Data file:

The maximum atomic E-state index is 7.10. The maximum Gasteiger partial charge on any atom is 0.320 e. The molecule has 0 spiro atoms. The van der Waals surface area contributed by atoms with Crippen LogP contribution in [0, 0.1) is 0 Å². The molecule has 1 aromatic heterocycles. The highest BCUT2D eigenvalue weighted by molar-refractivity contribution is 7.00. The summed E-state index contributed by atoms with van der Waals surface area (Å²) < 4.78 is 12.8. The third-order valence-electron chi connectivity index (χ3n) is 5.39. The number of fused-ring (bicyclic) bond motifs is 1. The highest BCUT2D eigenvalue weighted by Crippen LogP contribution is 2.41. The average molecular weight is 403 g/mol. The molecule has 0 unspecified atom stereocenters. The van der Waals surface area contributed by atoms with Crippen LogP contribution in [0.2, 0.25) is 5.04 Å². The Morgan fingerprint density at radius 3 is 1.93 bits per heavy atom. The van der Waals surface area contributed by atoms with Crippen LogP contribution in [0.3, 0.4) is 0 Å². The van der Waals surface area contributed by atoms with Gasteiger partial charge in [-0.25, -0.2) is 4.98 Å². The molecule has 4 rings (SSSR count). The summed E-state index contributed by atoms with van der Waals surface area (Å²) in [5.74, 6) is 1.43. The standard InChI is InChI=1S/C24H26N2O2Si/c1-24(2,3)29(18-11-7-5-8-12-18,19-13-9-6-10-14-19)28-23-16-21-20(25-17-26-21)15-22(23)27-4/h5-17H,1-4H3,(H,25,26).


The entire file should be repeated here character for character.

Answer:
The maximum atomic E-state index is 7.10. The maximum Gasteiger partial charge on any atom is 0.320 e. The molecule has 0 spiro atoms. The van der Waals surface area contributed by atoms with Crippen LogP contribution in [0, 0.1) is 0 Å². The molecule has 1 aromatic heterocycles. The highest BCUT2D eigenvalue weighted by molar-refractivity contribution is 7.00. The summed E-state index contributed by atoms with van der Waals surface area (Å²) < 4.78 is 12.8. The third-order valence-electron chi connectivity index (χ3n) is 5.39. The number of fused-ring (bicyclic) bond motifs is 1. The highest BCUT2D eigenvalue weighted by Crippen LogP contribution is 2.41. The average molecular weight is 403 g/mol. The molecule has 0 unspecified atom stereocenters. The van der Waals surface area contributed by atoms with Crippen LogP contribution in [0.2, 0.25) is 5.04 Å². The Morgan fingerprint density at radius 3 is 1.93 bits per heavy atom. The van der Waals surface area contributed by atoms with Crippen LogP contribution in [0.3, 0.4) is 0 Å². The van der Waals surface area contributed by atoms with Gasteiger partial charge in [-0.25, -0.2) is 4.98 Å². The molecule has 4 rings (SSSR count). The summed E-state index contributed by atoms with van der Waals surface area (Å²) in [5.74, 6) is 1.43. The standard InChI is InChI=1S/C24H26N2O2Si/c1-24(2,3)29(18-11-7-5-8-12-18,19-13-9-6-10-14-19)28-23-16-21-20(25-17-26-21)15-22(23)27-4/h5-17H,1-4H3,(H,25,26).